TOLI received a major grant from the European Commission to conduct a multi-year program for teachers, entitled "Intolerance Has No Place in the 21st Century." Under the auspices of the Europe for Citizens Program, national seminars will take place in Italy, Romania, Poland and Serbia in 2021. TOLI teachers will also attend an international conference in Romania in 2022. An innovative methodology will be piloted for collaborative projects between schools from two or more countries. At the end of the project, an online publication will present the students’ works and offer guidelines for organizing collaborative projects between schools in different countries. This program adds Serbia to the list of several countries where TOLI conducts seminars for teachers on the Holocaust and human rights. TOLI partner organizations involved in this program are: CDEC Foundation, Italy; Intercultural Institute of Timisoara, Romania; Big Picture Association, Poland; and Terraforming, Serbia. The program will be coordinated by Oana Nestian-Sandu, Director of TOLI's International Programs.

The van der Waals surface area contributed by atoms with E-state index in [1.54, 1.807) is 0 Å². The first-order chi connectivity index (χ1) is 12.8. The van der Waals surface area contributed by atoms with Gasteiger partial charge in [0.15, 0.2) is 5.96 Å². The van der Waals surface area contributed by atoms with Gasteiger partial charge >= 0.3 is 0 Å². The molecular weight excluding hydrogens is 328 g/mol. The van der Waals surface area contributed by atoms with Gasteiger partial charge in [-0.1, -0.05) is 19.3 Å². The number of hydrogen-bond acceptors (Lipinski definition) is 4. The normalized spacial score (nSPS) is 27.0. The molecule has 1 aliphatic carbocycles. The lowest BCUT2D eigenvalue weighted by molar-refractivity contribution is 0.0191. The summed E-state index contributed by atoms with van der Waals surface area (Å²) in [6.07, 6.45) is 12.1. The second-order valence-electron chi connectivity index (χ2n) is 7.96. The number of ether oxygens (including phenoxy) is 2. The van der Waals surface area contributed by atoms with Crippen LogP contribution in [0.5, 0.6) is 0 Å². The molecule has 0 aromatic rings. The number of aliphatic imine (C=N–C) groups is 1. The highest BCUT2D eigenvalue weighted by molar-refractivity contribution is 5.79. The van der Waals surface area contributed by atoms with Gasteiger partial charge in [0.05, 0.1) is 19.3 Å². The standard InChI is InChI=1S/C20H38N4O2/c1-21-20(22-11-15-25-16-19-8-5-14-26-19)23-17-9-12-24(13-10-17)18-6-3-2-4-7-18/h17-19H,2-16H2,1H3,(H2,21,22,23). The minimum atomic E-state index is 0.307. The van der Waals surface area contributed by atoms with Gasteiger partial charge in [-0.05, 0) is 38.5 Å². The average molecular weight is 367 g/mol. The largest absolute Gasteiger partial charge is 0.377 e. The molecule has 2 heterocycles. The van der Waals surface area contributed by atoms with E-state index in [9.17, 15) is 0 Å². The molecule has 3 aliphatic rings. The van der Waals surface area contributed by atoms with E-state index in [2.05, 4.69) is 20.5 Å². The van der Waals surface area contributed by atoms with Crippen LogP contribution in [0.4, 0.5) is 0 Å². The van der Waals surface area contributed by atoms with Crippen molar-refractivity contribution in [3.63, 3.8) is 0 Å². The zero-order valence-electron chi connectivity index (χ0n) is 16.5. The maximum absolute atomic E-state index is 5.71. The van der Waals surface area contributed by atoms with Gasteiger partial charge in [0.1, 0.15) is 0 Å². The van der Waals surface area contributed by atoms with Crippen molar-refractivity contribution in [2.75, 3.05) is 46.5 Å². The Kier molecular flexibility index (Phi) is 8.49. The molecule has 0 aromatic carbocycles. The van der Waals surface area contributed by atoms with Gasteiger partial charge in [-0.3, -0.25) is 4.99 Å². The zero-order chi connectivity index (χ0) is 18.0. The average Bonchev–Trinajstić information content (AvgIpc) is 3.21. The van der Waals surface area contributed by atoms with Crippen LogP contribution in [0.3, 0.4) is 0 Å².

TOLI relies on the support of individual funders in order to continue providing Holocaust education to teachers around the country and around the world. Please consider supporting one of our 25 programs with a gift to TOLI. One of the most meaningful ways of honoring a loved one is to name one of our programs for them.

Also, please keep TOLI in mind regarding your charitable gift planning. We can work with your financial planner to create gifts of securities, life insurance, and real estate, as well as legacy gifts as you establish your will, trust, and beneficiary designations. The latter can be quite meaningful to families who have lost a loved one.

Remember that all donations are fully tax-deductible in the United States. You can make these arrangements by going online to or by contacting us at 212-249-5384 or at

Please support TOLI programs, enabling thousands of teachers in the US and Europe to educate their students about the Holocaust and against hate and intolerance.
Did You Know You Can Donate to TOLI Through Donor-Advised Funds?
A donor-advised fund (DAF) is a type of giving program that allows you to combine the most favorable tax benefits with the flexibility to support your favorite charities. DAF Direct enables you to recommend grants to The Olga Lengyel Institute for Holocaust Studies and Human Rights (TOLI).